Overload of information and choice makes for a complex life. The greatest challenge is that it’s almost impossible to filter age appropriate content for them so they are exposed to things sometimes that steal their peace of mind. A lot of content is heavy and negative which must weigh them down. It’s hard to be a carefree, hopeful young person when you have so much content being channelled into your hand all day every day. There’s no escape or retreat. It never stops so we have to moderate and remind them not to compare and to balance negativity with positivity.

Does motherhood get easier/harder as your children get older?
In my experience, everything gets easier with age. You’re more confident and accepting in yourself and they’re more capable.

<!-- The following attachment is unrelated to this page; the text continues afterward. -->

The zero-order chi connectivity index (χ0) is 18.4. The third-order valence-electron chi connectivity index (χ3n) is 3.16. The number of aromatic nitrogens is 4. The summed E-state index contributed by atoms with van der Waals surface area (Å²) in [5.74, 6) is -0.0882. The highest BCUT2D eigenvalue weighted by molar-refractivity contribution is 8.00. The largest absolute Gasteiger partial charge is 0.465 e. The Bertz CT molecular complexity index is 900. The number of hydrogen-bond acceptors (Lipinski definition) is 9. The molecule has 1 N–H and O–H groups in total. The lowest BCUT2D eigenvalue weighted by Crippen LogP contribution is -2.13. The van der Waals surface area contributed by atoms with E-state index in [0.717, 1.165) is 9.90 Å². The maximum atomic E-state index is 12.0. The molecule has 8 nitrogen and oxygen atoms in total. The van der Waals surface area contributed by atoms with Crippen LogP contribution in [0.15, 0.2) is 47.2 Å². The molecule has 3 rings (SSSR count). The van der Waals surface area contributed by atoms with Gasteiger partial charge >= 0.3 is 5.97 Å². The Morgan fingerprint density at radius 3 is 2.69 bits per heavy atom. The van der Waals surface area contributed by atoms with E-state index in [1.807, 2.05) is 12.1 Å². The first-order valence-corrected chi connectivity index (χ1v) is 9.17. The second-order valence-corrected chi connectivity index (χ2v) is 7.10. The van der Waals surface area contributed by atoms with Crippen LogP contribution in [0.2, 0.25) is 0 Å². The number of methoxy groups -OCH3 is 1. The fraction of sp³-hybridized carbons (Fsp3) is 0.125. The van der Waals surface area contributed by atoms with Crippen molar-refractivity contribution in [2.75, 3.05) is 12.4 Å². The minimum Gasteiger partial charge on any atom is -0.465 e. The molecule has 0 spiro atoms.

Abigail O’Neill (@abigailoneill), Model, Mother & Author

What has been the most challenging period of motherhood for you and why?
You know, we become so much stronger than we know is humanly possible as we journey through the various stages of motherhood. It has been the best and greatest thing I’ve ever done with my life, and an education more than any university could’ve given me. But I will tell you this truth. The stage that we are in is always the most challenging whatever the age/s of our precious offspring (or ourselves)! It’s funny, when we have younger ones, it’s easier to bare all on the why’s of it’s being so challenging. You know, lack of sleep, life disruption, tantrums etc. When they grow up you can’t really delve too deeply, their reputation is at stake!

What stage was it the hardest to juggle your work with motherhood?